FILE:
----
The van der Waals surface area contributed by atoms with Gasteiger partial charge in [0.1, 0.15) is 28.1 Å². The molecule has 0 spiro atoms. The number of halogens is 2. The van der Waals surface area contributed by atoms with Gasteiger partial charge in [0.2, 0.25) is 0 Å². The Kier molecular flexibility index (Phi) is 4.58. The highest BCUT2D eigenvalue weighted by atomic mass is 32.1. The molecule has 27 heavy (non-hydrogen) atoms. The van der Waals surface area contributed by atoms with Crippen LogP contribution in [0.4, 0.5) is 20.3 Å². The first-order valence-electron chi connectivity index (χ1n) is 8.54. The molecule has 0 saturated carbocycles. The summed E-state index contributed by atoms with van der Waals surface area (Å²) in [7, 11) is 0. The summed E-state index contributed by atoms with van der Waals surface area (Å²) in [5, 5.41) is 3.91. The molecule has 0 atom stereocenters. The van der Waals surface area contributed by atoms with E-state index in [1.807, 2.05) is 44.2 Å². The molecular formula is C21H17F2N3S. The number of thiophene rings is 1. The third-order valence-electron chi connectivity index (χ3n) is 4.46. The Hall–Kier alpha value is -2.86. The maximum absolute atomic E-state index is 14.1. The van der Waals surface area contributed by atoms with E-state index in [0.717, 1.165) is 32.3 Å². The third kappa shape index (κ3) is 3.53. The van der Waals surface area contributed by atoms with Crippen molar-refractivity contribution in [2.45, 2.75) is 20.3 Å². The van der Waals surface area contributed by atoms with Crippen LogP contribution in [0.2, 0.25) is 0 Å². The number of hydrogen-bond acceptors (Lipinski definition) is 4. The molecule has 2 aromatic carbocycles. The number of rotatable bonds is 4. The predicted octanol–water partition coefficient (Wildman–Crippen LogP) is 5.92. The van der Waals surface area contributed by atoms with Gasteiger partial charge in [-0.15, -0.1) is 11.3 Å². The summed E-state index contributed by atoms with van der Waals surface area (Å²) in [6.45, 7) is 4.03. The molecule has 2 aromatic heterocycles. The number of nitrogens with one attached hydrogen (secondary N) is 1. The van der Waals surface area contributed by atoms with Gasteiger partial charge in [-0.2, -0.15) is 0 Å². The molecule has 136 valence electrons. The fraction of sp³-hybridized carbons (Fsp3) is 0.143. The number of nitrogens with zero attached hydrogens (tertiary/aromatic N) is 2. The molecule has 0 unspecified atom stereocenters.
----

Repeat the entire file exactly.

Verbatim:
The van der Waals surface area contributed by atoms with Gasteiger partial charge in [0.1, 0.15) is 28.1 Å². The molecule has 0 spiro atoms. The number of halogens is 2. The van der Waals surface area contributed by atoms with Gasteiger partial charge in [0.2, 0.25) is 0 Å². The Kier molecular flexibility index (Phi) is 4.58. The highest BCUT2D eigenvalue weighted by atomic mass is 32.1. The molecule has 27 heavy (non-hydrogen) atoms. The van der Waals surface area contributed by atoms with Crippen LogP contribution in [0.4, 0.5) is 20.3 Å². The first-order valence-electron chi connectivity index (χ1n) is 8.54. The molecule has 0 saturated carbocycles. The summed E-state index contributed by atoms with van der Waals surface area (Å²) in [7, 11) is 0. The summed E-state index contributed by atoms with van der Waals surface area (Å²) in [5, 5.41) is 3.91. The molecule has 0 atom stereocenters. The van der Waals surface area contributed by atoms with E-state index in [1.807, 2.05) is 44.2 Å². The molecular formula is C21H17F2N3S. The number of thiophene rings is 1. The third-order valence-electron chi connectivity index (χ3n) is 4.46. The Hall–Kier alpha value is -2.86. The maximum absolute atomic E-state index is 14.1. The van der Waals surface area contributed by atoms with E-state index in [0.717, 1.165) is 32.3 Å². The third kappa shape index (κ3) is 3.53. The van der Waals surface area contributed by atoms with Crippen molar-refractivity contribution in [2.45, 2.75) is 20.3 Å². The van der Waals surface area contributed by atoms with Crippen LogP contribution in [0.2, 0.25) is 0 Å². The number of hydrogen-bond acceptors (Lipinski definition) is 4. The molecule has 2 aromatic carbocycles. The number of rotatable bonds is 4. The predicted octanol–water partition coefficient (Wildman–Crippen LogP) is 5.92. The van der Waals surface area contributed by atoms with Gasteiger partial charge in [-0.15, -0.1) is 11.3 Å². The summed E-state index contributed by atoms with van der Waals surface area (Å²) in [6.45, 7) is 4.03. The molecule has 2 aromatic heterocycles. The number of nitrogens with one attached hydrogen (secondary N) is 1. The van der Waals surface area contributed by atoms with Gasteiger partial charge in [-0.2, -0.15) is 0 Å². The molecule has 136 valence electrons. The fraction of sp³-hybridized carbons (Fsp3) is 0.143. The number of nitrogens with zero attached hydrogens (tertiary/aromatic N) is 2. The molecule has 0 unspecified atom stereocenters.